Thirdly and finally, the PM’s Islam Hadhari appears to be merely another publicity and political gimmick to ward off the more serious and sincere agenda of PAS’ Islamic State ambition. From an anti-Islamic state stance taken by the BN over the years, which is consistent with the Secular Constitution and statements of the first three former PMs, suddenly now, even the DPM of Pak Lah’s Government and son of the second PM has stated that Malaysia is an Islamic State. That singularly cheats and lies to all non-Muslims and denies the original Social Contract, and undoes the original spirit of the Alliance. Worse still this cheats, lies and breaches the formal contract with Sabah and Sarawak about the original intentions of the 1963 Malaysia Agreement.

Consequences of 'false declaration'

The many consequences of this "false declaration" are the following:

1. Most public servants on the ground can now decide to take on role of "moral guardians" of the enforcement of the Islamic State agenda. That is why "non-Muslim couples holding hands are now charged in court," "32 bibles are confiscated," the word "Allah is banned for Bahasa Malaysia bibles," and the increasing Islamization of public schools is evident.

2. Lina Joy, a genuine convert to Christianity from Islam was denied a Constitutionally guaranteed right to freedom of religion based on her own conscience. Personal conscience cannot be denied.

3. Temples and other places of worship are not given proper locations and instead 100-year old temples built during the British Colonial rule are destroyed based entirely and purely on the "privatization of the land development for housing purposes." Whose responsibility, other than that of the Government is it to safeguard and protect the interests on these "Tamil community settlements in estates;" when the land developers are going to reap millions vide their property development. There is also the general problem of the non-allocation of proper land for the construction of places of worship by the Government. This singular issue caused a Catholic Church in Selangor to be delayed for almost 26years. Moreover, issues related to construction of churches have to be approved by the Islamic Council at the State level. Why is the Federal Constitution and its guarantees becoming subject to State level legislation, especially on non-Islamic religions?

4. The issue of body-snatching after death. Why would this face of Islam find expression under Islam Hadhari? If in fact, Islam is a peaceful religion, as propagated, is not this "after-death" care and concern rather disingenuous? In many of these cases, the original spirit of the Federal Constitution has been violated, with Judges in Civil Courts appearing to be more Muslim than the Federal Constitution’s supreme authority it gives itself.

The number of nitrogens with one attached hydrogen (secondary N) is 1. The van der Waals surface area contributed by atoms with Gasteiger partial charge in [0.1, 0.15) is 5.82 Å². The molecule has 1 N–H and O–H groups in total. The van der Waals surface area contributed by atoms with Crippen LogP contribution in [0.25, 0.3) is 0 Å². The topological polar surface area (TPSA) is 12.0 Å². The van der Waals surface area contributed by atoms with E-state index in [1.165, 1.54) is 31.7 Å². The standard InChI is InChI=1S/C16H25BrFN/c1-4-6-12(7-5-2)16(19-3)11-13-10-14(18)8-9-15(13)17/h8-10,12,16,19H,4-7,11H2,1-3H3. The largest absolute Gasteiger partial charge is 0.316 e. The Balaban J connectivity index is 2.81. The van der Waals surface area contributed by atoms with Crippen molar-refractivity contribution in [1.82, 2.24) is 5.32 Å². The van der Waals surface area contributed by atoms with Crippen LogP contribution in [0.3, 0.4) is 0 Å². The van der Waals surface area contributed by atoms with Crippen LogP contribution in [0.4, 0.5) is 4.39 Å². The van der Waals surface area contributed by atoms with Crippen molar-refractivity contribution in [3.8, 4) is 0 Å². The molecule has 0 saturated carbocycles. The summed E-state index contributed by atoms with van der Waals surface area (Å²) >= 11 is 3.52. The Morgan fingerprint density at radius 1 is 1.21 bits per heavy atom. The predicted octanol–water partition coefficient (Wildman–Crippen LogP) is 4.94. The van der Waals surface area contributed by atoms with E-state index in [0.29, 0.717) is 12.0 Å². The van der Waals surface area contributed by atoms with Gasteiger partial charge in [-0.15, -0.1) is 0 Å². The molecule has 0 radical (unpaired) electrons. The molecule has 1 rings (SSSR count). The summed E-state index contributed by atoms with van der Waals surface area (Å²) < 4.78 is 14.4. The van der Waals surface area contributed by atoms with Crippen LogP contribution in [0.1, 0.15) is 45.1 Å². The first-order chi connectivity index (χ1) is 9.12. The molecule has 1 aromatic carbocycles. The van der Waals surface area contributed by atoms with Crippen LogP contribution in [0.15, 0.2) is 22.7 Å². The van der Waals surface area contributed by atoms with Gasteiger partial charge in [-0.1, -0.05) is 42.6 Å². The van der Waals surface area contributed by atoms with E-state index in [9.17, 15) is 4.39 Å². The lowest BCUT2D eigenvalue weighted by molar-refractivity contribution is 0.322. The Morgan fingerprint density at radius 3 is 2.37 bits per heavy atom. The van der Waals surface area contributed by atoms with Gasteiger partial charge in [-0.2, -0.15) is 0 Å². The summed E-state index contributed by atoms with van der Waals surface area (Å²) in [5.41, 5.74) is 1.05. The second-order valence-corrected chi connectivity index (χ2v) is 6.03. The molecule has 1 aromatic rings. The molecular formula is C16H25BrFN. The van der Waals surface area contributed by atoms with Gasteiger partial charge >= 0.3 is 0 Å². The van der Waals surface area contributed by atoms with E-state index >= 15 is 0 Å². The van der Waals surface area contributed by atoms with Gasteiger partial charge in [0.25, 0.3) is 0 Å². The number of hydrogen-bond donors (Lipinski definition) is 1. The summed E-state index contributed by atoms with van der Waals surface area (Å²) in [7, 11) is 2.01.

Based on the above three reasons, I would like to appeal to all peace-loving Malaysians who have in the past almost blindly voted for the Government of National Unity, with a promise of continued harmony and peace, to please reconsider and to vote for change. We need to tell the Government of the Day that the voices of ordinary people do count and not just those of their 3000 UMNO members at their General Assembly.

What is the absolute worst that can happen, even if most change-minded people find the courage to try and make a difference? I still do not see more than about 75-80 seats falling to the Opposition. The Barisan Government will continue to rule but without the traditionally arrogant attitude of the past few years. Their keris-wilding antics will stop. The Barisan Rakyat (of the people, for the people and by the people) would have spoken and if the Government does not still take the ordinary people seriously, then and only then, will we ever dream of real change in power for the first time in Malaysia. But, why do we have to wait for that? That can only happen in the next General Election. It is far more positive to give the early signal now and let the Government learn that ordinary people have their own limits and that part of the message of a developed nation is having the option to change the Government. After all, that is part and parcel of evolving into a mature democracy.

May God continue to have mercy on Malaysia; by denying the Government their two-thirds majority! That is my sincere prayer!

February 25, 2008

Will urban voters trigger the tipping point?

Will urban voters trigger the tipping point? - Malaysiakini
Stanley Koh

Malcolm Gladwell in his widely read book ‘The Tipping Point’ brilliantly narrated how ‘little’ things can make a ‘big’ difference.

According to The Telegraph, the tipping point “is a magic moment when an idea, trend or social behaviour crosses a threshold, tips and spread like wildfire: like a flu epidemic, popularity of a new product, a drop in crime rate”.

Will this happen on polling day, March 8?

Malaysians have recently witnessed the Hindraf phenomenon which many believe will radically change the voting patterns of the minority Indian community. Surely this cannot be the only factor in determining the results of the upcoming elections.